Will Asian artists be at the heart of the programme?
We don't just want to show Asian art, but to have a global programme. I plan to work with emerging artists in Asia, America and Europe. Of course, French and, because of my cultural roots, Chinese artists will have a leading place. After the opening exhibition, I’m thinking of focusing on women artists from China, Europe and the United States.

You’re opening the gallery with the Chinese artist Zhang Yunyao.
It was important for us to open during the FIAC. Since it was cancelled, Asia Now became the event of the week. Zhang Yunyao will have the right to a special project curated by Hervé Mikaeloff. Some of the works we show are extremely meticulous, sometimes taking a month to complete. Some were made in the artist's studio in Shanghai before the lockdown, and others in Paris, where he was stuck with the health crisis. Some were inspired by a visit to the Louvre, where he saw the sculptures early in the morning. He mixes a very contemporary technique executed on felt with graphite or dry pastel and classical references to antiquity. Prices start at €5,000/6,000. Zhang Yunyao is already featured in several important collections and was exhibited in Shanghai last year at the Qiao Space, which was very successful and coincided with the Shanghai Fair.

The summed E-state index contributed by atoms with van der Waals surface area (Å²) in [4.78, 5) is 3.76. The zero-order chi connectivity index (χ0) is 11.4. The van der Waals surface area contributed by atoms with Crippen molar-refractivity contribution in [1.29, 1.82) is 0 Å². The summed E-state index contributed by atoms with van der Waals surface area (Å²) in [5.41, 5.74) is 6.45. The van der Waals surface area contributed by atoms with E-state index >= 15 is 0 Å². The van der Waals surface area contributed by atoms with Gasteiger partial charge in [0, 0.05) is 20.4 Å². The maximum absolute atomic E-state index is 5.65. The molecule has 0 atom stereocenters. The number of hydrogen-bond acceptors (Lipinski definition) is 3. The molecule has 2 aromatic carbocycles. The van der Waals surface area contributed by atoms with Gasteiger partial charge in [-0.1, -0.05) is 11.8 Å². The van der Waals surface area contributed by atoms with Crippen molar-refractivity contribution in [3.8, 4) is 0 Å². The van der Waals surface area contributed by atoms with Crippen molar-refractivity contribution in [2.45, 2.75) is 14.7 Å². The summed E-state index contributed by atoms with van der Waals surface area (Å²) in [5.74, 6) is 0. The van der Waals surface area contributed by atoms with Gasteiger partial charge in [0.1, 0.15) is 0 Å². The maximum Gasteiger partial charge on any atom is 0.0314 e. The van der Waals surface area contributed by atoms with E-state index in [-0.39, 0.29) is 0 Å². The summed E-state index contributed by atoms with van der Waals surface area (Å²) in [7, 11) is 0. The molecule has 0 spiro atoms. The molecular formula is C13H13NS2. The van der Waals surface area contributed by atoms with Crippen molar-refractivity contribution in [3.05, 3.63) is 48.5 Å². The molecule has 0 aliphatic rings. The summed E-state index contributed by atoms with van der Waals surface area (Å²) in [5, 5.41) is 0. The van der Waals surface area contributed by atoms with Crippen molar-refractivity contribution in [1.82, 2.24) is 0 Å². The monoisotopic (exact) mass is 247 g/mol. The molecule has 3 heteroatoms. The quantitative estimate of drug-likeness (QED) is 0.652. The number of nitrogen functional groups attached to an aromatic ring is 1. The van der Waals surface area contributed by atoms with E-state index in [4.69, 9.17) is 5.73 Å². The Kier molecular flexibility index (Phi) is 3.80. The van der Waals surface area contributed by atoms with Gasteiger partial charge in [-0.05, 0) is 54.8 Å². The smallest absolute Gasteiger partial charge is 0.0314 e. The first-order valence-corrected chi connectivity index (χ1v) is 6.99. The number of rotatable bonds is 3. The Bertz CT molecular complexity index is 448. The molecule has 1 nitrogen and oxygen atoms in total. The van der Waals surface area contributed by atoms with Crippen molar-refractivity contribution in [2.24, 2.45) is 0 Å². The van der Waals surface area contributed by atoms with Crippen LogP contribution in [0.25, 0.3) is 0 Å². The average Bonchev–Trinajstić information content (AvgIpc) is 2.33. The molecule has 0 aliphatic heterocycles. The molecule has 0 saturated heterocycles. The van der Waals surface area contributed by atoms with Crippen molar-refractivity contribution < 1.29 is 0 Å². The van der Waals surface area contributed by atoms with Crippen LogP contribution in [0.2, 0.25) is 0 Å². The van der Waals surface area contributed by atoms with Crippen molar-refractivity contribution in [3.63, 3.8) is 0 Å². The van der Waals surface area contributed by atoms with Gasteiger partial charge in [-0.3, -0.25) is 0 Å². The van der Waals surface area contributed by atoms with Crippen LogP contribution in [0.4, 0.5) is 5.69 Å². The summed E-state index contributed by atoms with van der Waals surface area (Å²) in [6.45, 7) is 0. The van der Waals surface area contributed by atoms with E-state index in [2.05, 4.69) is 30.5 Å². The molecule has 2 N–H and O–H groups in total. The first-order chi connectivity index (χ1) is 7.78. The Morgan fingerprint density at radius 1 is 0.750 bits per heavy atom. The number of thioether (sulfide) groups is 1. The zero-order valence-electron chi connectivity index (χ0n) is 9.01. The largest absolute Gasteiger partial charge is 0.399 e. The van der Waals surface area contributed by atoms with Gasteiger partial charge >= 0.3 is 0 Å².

What is the current situation in Asia?
It’s better than anywhere else, especially in China. The country is getting back to normal and people are making up for lost time by consuming. I talk to my contacts every day and there’s lots of excitement. They’re buying art online, by e-mail, on Instagram, etc. International art. Exhibitions in galleries and institutions are starting up again in mainland China. This is very positive.

Isn’t it risky to gamble on emerging artists right now?
Young artists whose prices are still relatively low are selling better than before, although the volume isn’t as high as it used to be before the crisis. For buyers, prices are reasonably affordable (...) The situation is harder for those in mid-career, not yet at the top, whose price is around $100,000—a large sum that gives many collectors pause at the moment.